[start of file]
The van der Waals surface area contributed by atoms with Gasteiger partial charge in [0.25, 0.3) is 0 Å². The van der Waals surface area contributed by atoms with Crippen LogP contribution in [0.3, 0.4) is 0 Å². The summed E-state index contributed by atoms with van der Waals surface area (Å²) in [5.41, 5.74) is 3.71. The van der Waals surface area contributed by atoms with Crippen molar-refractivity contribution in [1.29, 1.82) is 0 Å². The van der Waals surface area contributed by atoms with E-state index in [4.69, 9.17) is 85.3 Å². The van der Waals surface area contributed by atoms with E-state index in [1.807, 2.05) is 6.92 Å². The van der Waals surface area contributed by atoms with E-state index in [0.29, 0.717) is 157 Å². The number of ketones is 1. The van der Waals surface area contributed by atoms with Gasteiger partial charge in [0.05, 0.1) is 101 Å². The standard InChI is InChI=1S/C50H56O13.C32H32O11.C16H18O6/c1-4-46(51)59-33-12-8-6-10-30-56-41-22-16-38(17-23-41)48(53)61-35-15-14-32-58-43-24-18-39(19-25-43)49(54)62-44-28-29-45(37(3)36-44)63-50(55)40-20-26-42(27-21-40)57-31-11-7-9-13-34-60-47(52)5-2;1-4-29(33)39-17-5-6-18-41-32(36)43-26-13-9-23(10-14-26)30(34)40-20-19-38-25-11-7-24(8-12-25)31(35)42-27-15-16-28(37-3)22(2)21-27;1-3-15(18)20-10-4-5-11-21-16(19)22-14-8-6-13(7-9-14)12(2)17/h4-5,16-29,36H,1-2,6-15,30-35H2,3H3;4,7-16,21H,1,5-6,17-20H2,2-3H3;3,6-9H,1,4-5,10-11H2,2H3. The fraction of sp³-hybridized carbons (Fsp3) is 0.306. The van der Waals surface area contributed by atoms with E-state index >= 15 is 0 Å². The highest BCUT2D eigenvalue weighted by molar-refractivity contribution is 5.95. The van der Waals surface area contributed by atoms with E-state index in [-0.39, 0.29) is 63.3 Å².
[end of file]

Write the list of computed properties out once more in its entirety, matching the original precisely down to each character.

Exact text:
The van der Waals surface area contributed by atoms with Gasteiger partial charge in [0.25, 0.3) is 0 Å². The van der Waals surface area contributed by atoms with Crippen LogP contribution in [0.3, 0.4) is 0 Å². The summed E-state index contributed by atoms with van der Waals surface area (Å²) in [5.41, 5.74) is 3.71. The van der Waals surface area contributed by atoms with Crippen molar-refractivity contribution in [1.29, 1.82) is 0 Å². The van der Waals surface area contributed by atoms with E-state index in [4.69, 9.17) is 85.3 Å². The van der Waals surface area contributed by atoms with E-state index in [1.807, 2.05) is 6.92 Å². The van der Waals surface area contributed by atoms with E-state index in [0.29, 0.717) is 157 Å². The number of ketones is 1. The van der Waals surface area contributed by atoms with Gasteiger partial charge in [0.05, 0.1) is 101 Å². The standard InChI is InChI=1S/C50H56O13.C32H32O11.C16H18O6/c1-4-46(51)59-33-12-8-6-10-30-56-41-22-16-38(17-23-41)48(53)61-35-15-14-32-58-43-24-18-39(19-25-43)49(54)62-44-28-29-45(37(3)36-44)63-50(55)40-20-26-42(27-21-40)57-31-11-7-9-13-34-60-47(52)5-2;1-4-29(33)39-17-5-6-18-41-32(36)43-26-13-9-23(10-14-26)30(34)40-20-19-38-25-11-7-24(8-12-25)31(35)42-27-15-16-28(37-3)22(2)21-27;1-3-15(18)20-10-4-5-11-21-16(19)22-14-8-6-13(7-9-14)12(2)17/h4-5,16-29,36H,1-2,6-15,30-35H2,3H3;4,7-16,21H,1,5-6,17-20H2,2-3H3;3,6-9H,1,4-5,10-11H2,2H3. The fraction of sp³-hybridized carbons (Fsp3) is 0.306. The van der Waals surface area contributed by atoms with E-state index >= 15 is 0 Å². The highest BCUT2D eigenvalue weighted by molar-refractivity contribution is 5.95. The van der Waals surface area contributed by atoms with E-state index in [-0.39, 0.29) is 63.3 Å².